The association between whole-blood levels of long-chain omega-3 fatty acids and changes in leukocyte telomere length was examined in a prospective cohort study of 608 patients with stable coronary artery disease. During an average follow-up period of 5 years, individuals in the lowest quartile of eicosapentaenoic acid (EPA) plus docosahexaenoic acid (DHA) had the fastest rate of telomere shortening, whereas those in the highest quartile experienced the slowest rate of telomere shortening (p for trend < 0.001 across quartiles). This association persisted after adjustment for age, gender, race, smoking, income, diabetes, blood pressure, lipids, and markers of inflammation.
Comment by Alan Gaby MD
Increased dietary intake of long-chain omega-3 fatty acids is associated with prolonged survival in patients with coronary heart disease. These fatty acids have a number of beneficial effects, including reducing triglyceride levels and blood pressure, inhibiting platelet aggregation, and decreasing inflammation.
The results of the present study suggest that omega-3 fatty acids may prolong life by another mechanism: slowing the rate of telomere shortening. Telomeres are regions of repetitive DNA at the end of chromosomes that protect the chromosomes from damage. As people age, telomeres become progressively shorter, and telomere length is considered to be a marker of aging. The results of the present study suggest that the fatty acids in fish oil may slow the aging process in heart patients. The mechanism of this effect has not been identified.
CONTEXT: Increased dietary intake of marine omega-3 fatty acids is associated with prolonged survival in patients with coronary heart disease. However, the mechanisms underlying this protective effect are poorly understood.
OBJECTIVE: To investigate the association of omega-3 fatty acid blood levels with temporal changes in telomere length, an emerging marker of biological age.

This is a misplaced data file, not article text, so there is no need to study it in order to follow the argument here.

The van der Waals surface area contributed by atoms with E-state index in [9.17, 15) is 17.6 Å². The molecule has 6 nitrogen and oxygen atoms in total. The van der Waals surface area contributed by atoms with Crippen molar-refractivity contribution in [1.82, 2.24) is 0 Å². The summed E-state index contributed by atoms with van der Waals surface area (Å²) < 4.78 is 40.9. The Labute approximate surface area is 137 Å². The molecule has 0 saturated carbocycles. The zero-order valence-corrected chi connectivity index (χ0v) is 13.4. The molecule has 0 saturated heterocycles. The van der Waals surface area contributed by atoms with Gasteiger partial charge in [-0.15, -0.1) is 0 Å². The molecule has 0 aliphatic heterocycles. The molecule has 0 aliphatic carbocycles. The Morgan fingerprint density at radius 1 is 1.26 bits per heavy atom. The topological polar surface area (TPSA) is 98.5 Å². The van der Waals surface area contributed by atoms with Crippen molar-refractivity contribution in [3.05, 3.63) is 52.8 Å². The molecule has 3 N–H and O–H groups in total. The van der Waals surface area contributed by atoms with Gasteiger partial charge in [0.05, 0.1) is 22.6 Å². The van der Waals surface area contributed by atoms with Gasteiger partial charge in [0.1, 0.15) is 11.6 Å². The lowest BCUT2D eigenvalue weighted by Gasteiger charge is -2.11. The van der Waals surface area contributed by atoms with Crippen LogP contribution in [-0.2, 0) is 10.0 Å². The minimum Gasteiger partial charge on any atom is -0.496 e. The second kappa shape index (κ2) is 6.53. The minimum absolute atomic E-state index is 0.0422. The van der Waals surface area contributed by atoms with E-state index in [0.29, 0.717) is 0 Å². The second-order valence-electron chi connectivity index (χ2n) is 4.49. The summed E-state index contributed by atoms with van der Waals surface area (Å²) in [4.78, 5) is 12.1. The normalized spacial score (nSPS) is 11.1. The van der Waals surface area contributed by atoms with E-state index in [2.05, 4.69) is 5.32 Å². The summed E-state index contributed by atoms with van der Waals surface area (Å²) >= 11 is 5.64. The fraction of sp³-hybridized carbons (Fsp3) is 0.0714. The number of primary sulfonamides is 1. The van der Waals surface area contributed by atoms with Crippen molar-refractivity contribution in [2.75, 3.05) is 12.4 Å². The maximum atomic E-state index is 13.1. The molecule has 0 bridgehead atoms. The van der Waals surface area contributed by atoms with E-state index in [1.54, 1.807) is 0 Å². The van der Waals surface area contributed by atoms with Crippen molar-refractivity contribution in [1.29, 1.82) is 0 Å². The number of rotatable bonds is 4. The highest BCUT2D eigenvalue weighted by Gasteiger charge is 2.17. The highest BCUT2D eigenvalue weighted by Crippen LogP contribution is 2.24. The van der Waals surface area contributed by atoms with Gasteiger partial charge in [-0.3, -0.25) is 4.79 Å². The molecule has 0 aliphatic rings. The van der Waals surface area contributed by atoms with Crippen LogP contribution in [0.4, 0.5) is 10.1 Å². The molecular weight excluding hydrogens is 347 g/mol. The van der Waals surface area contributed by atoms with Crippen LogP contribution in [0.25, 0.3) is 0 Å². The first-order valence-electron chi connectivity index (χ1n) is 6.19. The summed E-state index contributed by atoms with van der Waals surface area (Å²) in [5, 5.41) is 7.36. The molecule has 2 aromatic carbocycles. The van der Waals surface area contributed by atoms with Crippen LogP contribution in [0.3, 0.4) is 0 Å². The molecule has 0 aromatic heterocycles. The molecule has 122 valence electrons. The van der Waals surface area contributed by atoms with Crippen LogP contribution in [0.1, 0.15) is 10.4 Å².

DESIGN, SETTING, AND PARTICIPANTS: Prospective cohort study of 608 ambulatory outpatients in California with stable coronary artery disease recruited from the Heart and Soul Study between September 2000 and December 2002 and followed up to January 2009 (median, 6.0 years; range, 5.0-8.1 years).
MAIN OUTCOME MEASURES: We measured leukocyte telomere length at baseline and again after 5 years of follow-up. Multivariable linear and logistic regression models were used to investigate the association of baseline levels of omega-3 fatty acids (docosahexaenoic acid [DHA] and eicosapentaenoic acid [EPA]) with subsequent change in telomere length.
RESULTS: Individuals in the lowest quartile of DHA+EPA experienced the fastest rate of telomere shortening (0.13 telomere-to-single-copy gene ratio [T/S] units over 5 years; 95% confidence interval [CI], 0.09-0.17), whereas those in the highest quartile experienced the slowest rate of telomere shortening (0.05 T/S units over 5 years; 95% CI, 0.02-0.08; P < .001 for linear trend across quartiles). Levels of DHA+EPA were associated with less telomere shortening before (unadjusted beta coefficient x 10(-3) = 0.06; 95% CI, 0.02-0.10) and after (adjusted beta coefficient x 10(-3) = 0.05; 95% CI, 0.01-0.08) sequential adjustment for established risk factors and potential confounders. Each 1-SD increase in DHA+EPA levels was associated with a 32% reduction in the odds of telomere shortening (adjusted odds ratio, 0.68; 95% CI, 0.47-0.98).
CONCLUSION: Among this cohort of patients with coronary artery disease, there was an inverse relationship between baseline blood levels of marine omega-3 fatty acids and the rate of telomere shortening over 5 years.
Farzaneh-Far R, Lin J, Epel ES, Harris WS, Blackburn EH, Whooley MA. Association of marine omega-3 fatty acid levels with telomeric aging in patients with coronary heart disease. JAMA. 2010 Jan 20;303(3):250-7. PMID: 20085953
Reprinted with exclusive permission of Townsend Letter May 2010